The malware hits keep coming. Just as the defenses there are new attacks via spyware, adware, viruses and worms. Keep current with the latest threats, which are increasingly creative.
Articles about Malware
The hunt for the malware that's affected nearly a third of the US is on - and it could have all been done by a few teenagers, according to security researchers.
The world's longest-running hacker conference Chaos Communication Congress opens its 30th year with a keynote from Glenn Greenwald this week in Hamburg, Germany. 30C3 has this, and so much more in store.
CryptoLocker has infected an estimated 250,000 victims, demands an average $300 payout, and is trailing millions in laundered Bitcoin. Dell SecureWorks' new paper sheds light on the unstoppable ransomware.
The number of attacks could spike as millions are expected to receive games as presents in the holiday season, especially with the launch of newer consoles like PlayStation and Xbox, says Kaspersky Lab.
The scale of the Cryptolocker threat is disputable. It's the psychology that is truly frightening.
From Facebook to Adobe, 2013 has been a tough year for companies looking to defend against cybercrime.
Trustwave's SpiderLabs found a Pony Botnet Controller server holding over two million passwords and account credentials for ADP payroll, Facebook, Twitter, Yahoo and more belonging to victims around the world.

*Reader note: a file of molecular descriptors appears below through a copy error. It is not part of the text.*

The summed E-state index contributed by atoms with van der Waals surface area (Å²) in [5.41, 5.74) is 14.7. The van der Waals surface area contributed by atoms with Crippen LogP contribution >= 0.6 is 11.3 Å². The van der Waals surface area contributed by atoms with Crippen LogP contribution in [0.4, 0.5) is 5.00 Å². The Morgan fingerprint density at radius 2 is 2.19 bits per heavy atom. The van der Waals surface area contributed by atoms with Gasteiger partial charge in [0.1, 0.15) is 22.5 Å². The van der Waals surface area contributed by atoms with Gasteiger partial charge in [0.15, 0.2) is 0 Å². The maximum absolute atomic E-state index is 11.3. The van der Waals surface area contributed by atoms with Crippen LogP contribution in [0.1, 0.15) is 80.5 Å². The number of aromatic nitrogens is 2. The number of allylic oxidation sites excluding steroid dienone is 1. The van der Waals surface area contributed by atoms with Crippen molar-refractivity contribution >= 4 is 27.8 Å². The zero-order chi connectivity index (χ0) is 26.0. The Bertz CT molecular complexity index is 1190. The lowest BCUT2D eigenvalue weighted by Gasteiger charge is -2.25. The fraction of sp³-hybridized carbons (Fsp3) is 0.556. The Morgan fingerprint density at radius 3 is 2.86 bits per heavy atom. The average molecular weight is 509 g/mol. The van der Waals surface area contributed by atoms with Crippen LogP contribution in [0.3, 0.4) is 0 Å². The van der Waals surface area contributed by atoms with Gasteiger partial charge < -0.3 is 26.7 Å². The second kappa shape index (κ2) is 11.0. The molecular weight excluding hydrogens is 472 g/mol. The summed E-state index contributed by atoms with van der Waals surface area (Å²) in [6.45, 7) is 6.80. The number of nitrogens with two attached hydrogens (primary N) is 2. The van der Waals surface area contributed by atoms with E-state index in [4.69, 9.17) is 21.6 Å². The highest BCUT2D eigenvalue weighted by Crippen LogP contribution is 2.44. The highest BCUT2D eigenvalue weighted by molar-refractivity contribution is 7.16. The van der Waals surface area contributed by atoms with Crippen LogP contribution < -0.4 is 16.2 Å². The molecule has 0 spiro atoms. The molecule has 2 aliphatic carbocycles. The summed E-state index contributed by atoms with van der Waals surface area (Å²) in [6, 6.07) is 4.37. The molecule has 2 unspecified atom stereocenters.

Bitcoin's wild fluctuations have forced a price update to the Cryptolocker ransomware.
On the fifth day of Christmas, my true love gave to me, an app which stole my identity.
.. a GTA app that I thought was free.
FireEye and Symantec have independently found links from the most recent IE zero-day exploit with other attack campaigns.
According to Trend Micro, consumers are being placed at risk due to rising rates of malware aimed at online banking and malicious applications.
FireEye has followed up on their report of a zero-day attack on Internet Explorer with deeper analysis. It seems to come from the same gang that launched the recent Operation DeputyDog attack.
Emily Williams wasn't real, but the two hackers who created her from social media profiles got her a government job, a company laptop, VPN credentials - and compromised a government network.